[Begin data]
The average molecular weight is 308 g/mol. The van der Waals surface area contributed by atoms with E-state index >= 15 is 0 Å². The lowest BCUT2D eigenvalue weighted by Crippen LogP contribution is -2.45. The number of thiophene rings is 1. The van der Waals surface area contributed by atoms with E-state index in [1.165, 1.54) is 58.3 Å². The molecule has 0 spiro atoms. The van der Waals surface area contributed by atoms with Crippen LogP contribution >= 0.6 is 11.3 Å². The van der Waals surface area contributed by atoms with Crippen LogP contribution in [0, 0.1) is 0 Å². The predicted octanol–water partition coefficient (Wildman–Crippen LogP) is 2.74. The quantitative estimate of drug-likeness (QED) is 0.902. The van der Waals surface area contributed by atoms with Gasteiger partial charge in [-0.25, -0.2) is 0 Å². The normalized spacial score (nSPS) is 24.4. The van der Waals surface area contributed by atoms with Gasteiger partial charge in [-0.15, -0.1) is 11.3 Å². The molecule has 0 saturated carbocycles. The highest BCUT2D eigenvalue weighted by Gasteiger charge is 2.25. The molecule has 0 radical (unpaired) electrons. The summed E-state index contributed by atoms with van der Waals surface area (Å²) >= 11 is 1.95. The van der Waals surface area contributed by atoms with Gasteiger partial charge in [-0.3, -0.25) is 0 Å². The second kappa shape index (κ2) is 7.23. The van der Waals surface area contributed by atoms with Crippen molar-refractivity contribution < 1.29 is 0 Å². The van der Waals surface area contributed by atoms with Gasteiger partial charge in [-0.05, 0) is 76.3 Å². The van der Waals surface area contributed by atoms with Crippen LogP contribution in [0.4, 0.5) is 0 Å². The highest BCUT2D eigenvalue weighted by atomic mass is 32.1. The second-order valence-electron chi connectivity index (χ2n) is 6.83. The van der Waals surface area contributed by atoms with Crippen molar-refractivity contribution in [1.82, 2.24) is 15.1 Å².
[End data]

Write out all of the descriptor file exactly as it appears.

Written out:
The average molecular weight is 308 g/mol. The van der Waals surface area contributed by atoms with E-state index >= 15 is 0 Å². The lowest BCUT2D eigenvalue weighted by Crippen LogP contribution is -2.45. The number of thiophene rings is 1. The van der Waals surface area contributed by atoms with E-state index in [1.165, 1.54) is 58.3 Å². The molecule has 0 spiro atoms. The van der Waals surface area contributed by atoms with Crippen LogP contribution >= 0.6 is 11.3 Å². The van der Waals surface area contributed by atoms with Crippen LogP contribution in [0, 0.1) is 0 Å². The predicted octanol–water partition coefficient (Wildman–Crippen LogP) is 2.74. The quantitative estimate of drug-likeness (QED) is 0.902. The van der Waals surface area contributed by atoms with Gasteiger partial charge in [-0.25, -0.2) is 0 Å². The normalized spacial score (nSPS) is 24.4. The van der Waals surface area contributed by atoms with Gasteiger partial charge in [-0.15, -0.1) is 11.3 Å². The molecule has 0 saturated carbocycles. The highest BCUT2D eigenvalue weighted by Gasteiger charge is 2.25. The molecule has 0 radical (unpaired) electrons. The summed E-state index contributed by atoms with van der Waals surface area (Å²) >= 11 is 1.95. The van der Waals surface area contributed by atoms with Gasteiger partial charge in [-0.3, -0.25) is 0 Å². The second kappa shape index (κ2) is 7.23. The van der Waals surface area contributed by atoms with Crippen molar-refractivity contribution < 1.29 is 0 Å². The van der Waals surface area contributed by atoms with Gasteiger partial charge in [-0.05, 0) is 76.3 Å². The van der Waals surface area contributed by atoms with Crippen LogP contribution in [0.4, 0.5) is 0 Å². The highest BCUT2D eigenvalue weighted by atomic mass is 32.1. The second-order valence-electron chi connectivity index (χ2n) is 6.83. The van der Waals surface area contributed by atoms with Crippen molar-refractivity contribution in [1.82, 2.24) is 15.1 Å².